I haven’t been so excited about a delivery since the births of my three sons. My heart raced as the DHL driver climbed the steps to my home and rang the doorbell.
I peeled open the envelope and pulled out the wallet-sized booklet with a firm cover and back.
“I am a Brit!” I refrained–barely–from yelling my excitement to the neighborhood.
Earlier this year, I discovered that I was (and always have been) a British citizen due to my father’s birth in Birmingham, England. But I wanted to be able to prove it.
So, I sent my dad’s birth certificate, my parents’ marriage certificate, my birth certificate and my American passport to Her Majesty’s passport office. Oh, and I also sent a passport photograph of a stern-looking old man (me, that is).
If only my parents had lived to see me join them as British citizens.
Brexit may devalue my British passport as a vehicle for travel and living in the European Union, but nothing can diminish my new passport’s place in my heart.
How to Practice: The Way to a Meaningful Life is a brief guidebook to Buddhist thought and practice.
Are you interested in a quick look at His Holiness the Dalai Lama’s philosophy? Or are you hoping to pick up some meditation tips? Or are you devoted to attaining enlightenment? This book has value for all three quests.
For 10 years, I have been puzzled about possible conflicting values from Buddhist teachings and reality. The exiled leader of Tibet promotes liberation from wants, not just for monastics, but lay people too. That means no expensive clothing and other high-cost material goods. But, during a 2009 visit to a Buddhist monastery in China, I saw monks with top-of-the-line cell phones and even one who drove a BMW.
“I thought Buddhist monks were to live a simple life and avoid attachment to material belongings,” I said to a woman guiding a group as one monk talked on his cell phone.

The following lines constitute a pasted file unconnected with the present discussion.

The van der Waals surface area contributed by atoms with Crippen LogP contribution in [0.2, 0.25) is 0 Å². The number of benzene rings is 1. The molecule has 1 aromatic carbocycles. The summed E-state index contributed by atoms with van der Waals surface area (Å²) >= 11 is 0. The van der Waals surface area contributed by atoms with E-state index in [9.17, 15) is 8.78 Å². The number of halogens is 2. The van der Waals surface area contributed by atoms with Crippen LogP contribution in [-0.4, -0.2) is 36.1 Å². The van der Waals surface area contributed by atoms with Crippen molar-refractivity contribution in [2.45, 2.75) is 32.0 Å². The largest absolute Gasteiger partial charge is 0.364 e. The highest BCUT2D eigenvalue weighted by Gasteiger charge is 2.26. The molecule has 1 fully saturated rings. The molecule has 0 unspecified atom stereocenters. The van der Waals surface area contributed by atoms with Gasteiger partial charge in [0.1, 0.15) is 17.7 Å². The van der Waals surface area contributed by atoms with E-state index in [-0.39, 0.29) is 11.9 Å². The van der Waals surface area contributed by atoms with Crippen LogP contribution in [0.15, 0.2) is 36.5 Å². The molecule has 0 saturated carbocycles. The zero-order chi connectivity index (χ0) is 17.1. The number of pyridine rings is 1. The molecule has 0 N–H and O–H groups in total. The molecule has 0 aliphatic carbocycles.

She quickly answered. “This is modern Buddhism. Some monks even drive expensive cars.”
What do you think?
I wonder what the Dalai Lama would say. He flies mostly on chartered planes and, on the rare occasion that he joins a commercial flight, I hear he is upgraded (free) to business or first class. Is this consistent with his philosophy?
Nonetheless, the Dalai Lama has devoted his life to his teachings around the world, urging followers to do no harm and to help others. He writes specifics about these two virtuous actions in this book.
Not a Buddhist? Or are you non-religious? I don’t think it matters because in this book you will discover wisdom for any life that looks for morality, calm, and selflessness.
Riggle, a 17-year-old orphan living with his uncle, is suspended from school for a week for vaping and for his sarcastic tongue.
Opioid, Indiana, is the story of the boy’s week as his drug-addicted uncle disappears and $800 in rent for their apartment is due Friday. As he tells his story, Riggle relates his complicated past that brought him from Texas searching for stability.
As he tries to make sense of his world, the boy journeys back in time when his mother was alive and used shadow puppets to tell stories about how the days of the week got their names. And he shares how his parents died, leaving him scarred, homeless, and confused.
Author Brian Allen Carr guides Riggle and a cast of misfits through a week of adventure and the issues of racism, sexuality, Confederate flags, and the age of Trump. I was both baffled and uplifted by the youth’s life and decisions, but I always wanted to find out what was around the next corner.